As a historian I have a perspective on my parents' war and on the country for which they fought and sacrificed. It is just a generation, and I see this all so differently than they did, which answers for me the question of whether in the space of a single generation our people could go from Hawaiian patriots to American soldiers (p. 13).

We have keen rhetoric informed by feminist/post-colonial analysis of the sexualisation/trivialisation of the Marshall Islands, from Teresia Teaiwa: 'The bikini bathing suit manifests both a celebration and a forgetting of the nuclear power that strategically and materially marginalises and erases the living history of the Pacific Islanders' (p. 15). We have, also, two essays by Japanese scholars, Sakai Naoki and Sato Fumika, analysing the sexualised nature of contact between coloniser/colonised, and the 'feminisation' of the Japanese Self Defense Force, respectively.

The chapters are uniformly valuable, offering persuasive and insightful explorations of their subjects. Historical detail returns from its banishment in the Introduction to its central, organising place in the articles, which are the stronger for it. The writing is generally clear and free of the polemical embellishments so frequent in the Introduction, while the arguments do not shy away from critical confrontation with instances of ongoing colonial exploitation. The common threads which run through the essays—of bodies, complicity or resistance to violence, institutionalisation of race and gender difference within international relations, and the dependency of these on militarised systems—do not twine into a simplistic accusation, but instead retain their distinct though complementary logical arguments, weaving together a vibrant tapestry of colonial excess and consequence.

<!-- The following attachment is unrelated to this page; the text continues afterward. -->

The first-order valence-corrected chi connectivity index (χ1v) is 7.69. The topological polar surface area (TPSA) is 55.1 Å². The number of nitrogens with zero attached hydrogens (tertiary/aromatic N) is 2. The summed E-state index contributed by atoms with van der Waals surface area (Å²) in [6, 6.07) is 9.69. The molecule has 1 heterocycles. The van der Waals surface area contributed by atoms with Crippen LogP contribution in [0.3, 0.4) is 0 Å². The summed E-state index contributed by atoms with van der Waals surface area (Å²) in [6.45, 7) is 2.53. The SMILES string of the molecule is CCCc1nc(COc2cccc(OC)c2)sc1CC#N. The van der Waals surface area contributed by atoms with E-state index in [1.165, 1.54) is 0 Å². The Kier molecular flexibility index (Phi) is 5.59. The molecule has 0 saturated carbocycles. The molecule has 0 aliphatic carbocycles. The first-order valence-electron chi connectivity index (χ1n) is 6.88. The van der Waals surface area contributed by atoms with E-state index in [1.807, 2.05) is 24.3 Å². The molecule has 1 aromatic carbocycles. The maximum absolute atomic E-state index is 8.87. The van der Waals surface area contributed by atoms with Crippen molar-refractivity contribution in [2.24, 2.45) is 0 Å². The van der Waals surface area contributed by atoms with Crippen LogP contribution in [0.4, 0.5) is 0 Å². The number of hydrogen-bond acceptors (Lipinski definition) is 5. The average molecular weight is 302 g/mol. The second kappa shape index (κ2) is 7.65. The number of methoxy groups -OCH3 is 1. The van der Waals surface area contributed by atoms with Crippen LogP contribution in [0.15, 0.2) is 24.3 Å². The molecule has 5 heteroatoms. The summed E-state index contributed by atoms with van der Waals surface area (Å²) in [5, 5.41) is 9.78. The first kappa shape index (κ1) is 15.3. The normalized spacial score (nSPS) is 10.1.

And yet the stridency of the Introduction does occasionally threaten to undermine the compilation as a whole. For example, the editors state with admirable though suspect confidence: 'Japanese tourism in particular [in the Pacific Islands] would not have occurred without the nostalgia associated with former Asian settler communities and wartime battlegrounds; the paradisiacal allure of island lifestyles and settings; the American military's presence to assure the 'safe' travel of Japanese and non-Japanese tourists; and, increasingly, the advertisement of the Pacific as utopic sites of heterosexist and homoerotic desire' (p. xx). Such sweeping hyperbole is remarkably—and disappointingly—simplistic in its transparent attempt to hit a fashionable list of targets, blithely overlooking the need for support to sustain the argument the editors wish to make. One could argue, in fact, that the Introduction does a disservice to the chapters that follow. And yet here we come to the question of necessity: for one could also argue that while the contributors present their material with persuasive detail, it becomes the place of the editors to set the tone of the volume in ways beyond those available to the separate authors themselves. This is not unreasonable. And so, once again, the suggestion that a militant tone is inevitable in a collection of essays critical of the ways in which militarisation has facilitated the continuing colonial project of what Saki Naoki terms 'the regimes of the trans-Pacific security rule' (p. 206).